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Ferraby Lionheart

A Conversation with Ferraby Lionheart (continued)

PM: The opener on the new record, "Un Ballo Della Luna," has a very unusual fingerstyle guitar track, kind of like a Merle Travis part that turns in on itself, like it was Reverend Gary Davis or something. How did you learn or teach yourself the kind of guitar you're playing?

FH: I think it's just a natural thing. I never studied any kind of guitar style.

PM: Did you learn from--were some records or some players really important? Like so many of us, John Hurt was really important, this guy or that guy.

FH: I liked Joao Gilberto a lot. I like Brazilian music.

PM: Yeah, me too.

FH: And so I feel like I've been inspired by him. Between listening to him and other folk musicians, like American folk musicians, I've just sort of--I don't know, that song in particular, "Un Ballo Della Luna," it was a very spontaneous tune that came about when we were experimenting with some different miking and recording techniques at the studio. I was playing the nylon guitars through this little bullet mic which is traditionally a harmonica mic, and then running the bullet mic through a Fender Twin. [amplifier]

PM: [laughs] The nylon through the bullet into the Twin.

FH: Yeah. And then the reverb was all the way up on the Twin, and I was listening through headphones and just kind of goofing around with that little guitar part. And I was saying to the engineer that I was working with, "Oh, this sounds pretty cool. It would be cool if we just did a single mic recording like this, just the bullet mic picking up the vocal and the guitar." And I was just kind of goofing around with that little rhythm.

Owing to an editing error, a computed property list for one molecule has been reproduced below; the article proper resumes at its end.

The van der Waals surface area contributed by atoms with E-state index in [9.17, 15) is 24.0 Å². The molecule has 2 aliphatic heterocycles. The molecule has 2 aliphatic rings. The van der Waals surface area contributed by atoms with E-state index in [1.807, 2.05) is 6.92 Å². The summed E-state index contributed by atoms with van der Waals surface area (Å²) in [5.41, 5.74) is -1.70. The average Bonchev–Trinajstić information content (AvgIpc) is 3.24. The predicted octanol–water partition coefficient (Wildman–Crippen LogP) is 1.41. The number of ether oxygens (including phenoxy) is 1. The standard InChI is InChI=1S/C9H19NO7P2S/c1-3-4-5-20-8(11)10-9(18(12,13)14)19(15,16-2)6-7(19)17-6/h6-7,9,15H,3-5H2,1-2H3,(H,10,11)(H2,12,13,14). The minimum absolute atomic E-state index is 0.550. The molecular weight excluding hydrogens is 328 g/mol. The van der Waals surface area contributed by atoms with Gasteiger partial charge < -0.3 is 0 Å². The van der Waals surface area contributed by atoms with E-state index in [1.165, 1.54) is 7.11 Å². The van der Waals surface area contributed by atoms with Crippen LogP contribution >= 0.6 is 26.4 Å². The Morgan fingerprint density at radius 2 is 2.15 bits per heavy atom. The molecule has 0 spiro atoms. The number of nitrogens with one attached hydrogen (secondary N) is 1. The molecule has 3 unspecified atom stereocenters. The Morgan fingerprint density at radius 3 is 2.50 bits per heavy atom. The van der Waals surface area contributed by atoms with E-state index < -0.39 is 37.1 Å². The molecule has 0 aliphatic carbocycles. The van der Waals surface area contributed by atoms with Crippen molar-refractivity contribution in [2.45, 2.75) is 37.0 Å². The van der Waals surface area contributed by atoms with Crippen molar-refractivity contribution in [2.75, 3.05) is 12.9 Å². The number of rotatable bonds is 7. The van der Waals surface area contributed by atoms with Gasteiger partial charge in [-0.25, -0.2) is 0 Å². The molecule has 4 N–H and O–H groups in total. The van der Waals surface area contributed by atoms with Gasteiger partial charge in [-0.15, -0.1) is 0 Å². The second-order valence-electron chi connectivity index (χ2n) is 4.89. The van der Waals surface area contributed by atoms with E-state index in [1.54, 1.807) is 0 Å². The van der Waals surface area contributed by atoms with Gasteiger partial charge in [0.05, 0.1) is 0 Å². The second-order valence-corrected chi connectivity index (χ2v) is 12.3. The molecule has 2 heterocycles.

PM: And is that indeed how it went down?

FH: Yeah. I was like, "Oh, this is a nice song." I started sort of singing a melody over it. And then I was like, "Can you just push record on that?" And so I took the sketch home, and then wrote a lyric to it, then we recorded it the next day.

PM: That's beautiful. It's noteworthy, of course, that on your first label CD that you're the producer. How did that happen?

FH: Well, Nettwerk is just really supportive of the artist.

PM: Yeah, it's a really hip outfit.

FH: They're really progressive, and they're not really caught up with a lot of the typical major label agendas.

PM: Yeah, they're not following the old blueprint.

FH: Right. And so I've just sort of been producing my music so far, and they didn't require me to do it differently--kind of a "just keep doing what you're doing" sort of thing.

PM: It's beautiful. I bought your eponymous EP on iTunes this morning, which is also great. I thought that "The Ballad of Gus and Sam" was interesting because it had much more of a band sound going on.

FH: Yes.

PM: Although your voice sounded good in that construct, it seemed to point up the fact that the more acoustic and offbeat presentations of the songs made them sound and made your voice sound, too, much more special and unique. Would you agree with that, more or less?

FH: Yeah. I feel more comfortable when I can sing in a softer situation. I feel like I can do what I do better. Before I was doing this solo project I was in a rock band that was more similar to the sound of "Gus and Sam," and so that EP was sort of a prequel. I was still writing more like that. And I wouldn't say that I don't like to play rock music anymore. It's still fun to do sometimes, but it's true, I think that when I'm playing softer, more intimate music, I feel like I'm able to do what I do best, better.

PM: Although I was surprised how good your voice sounded in a rock band, too. It's impressive.        continue

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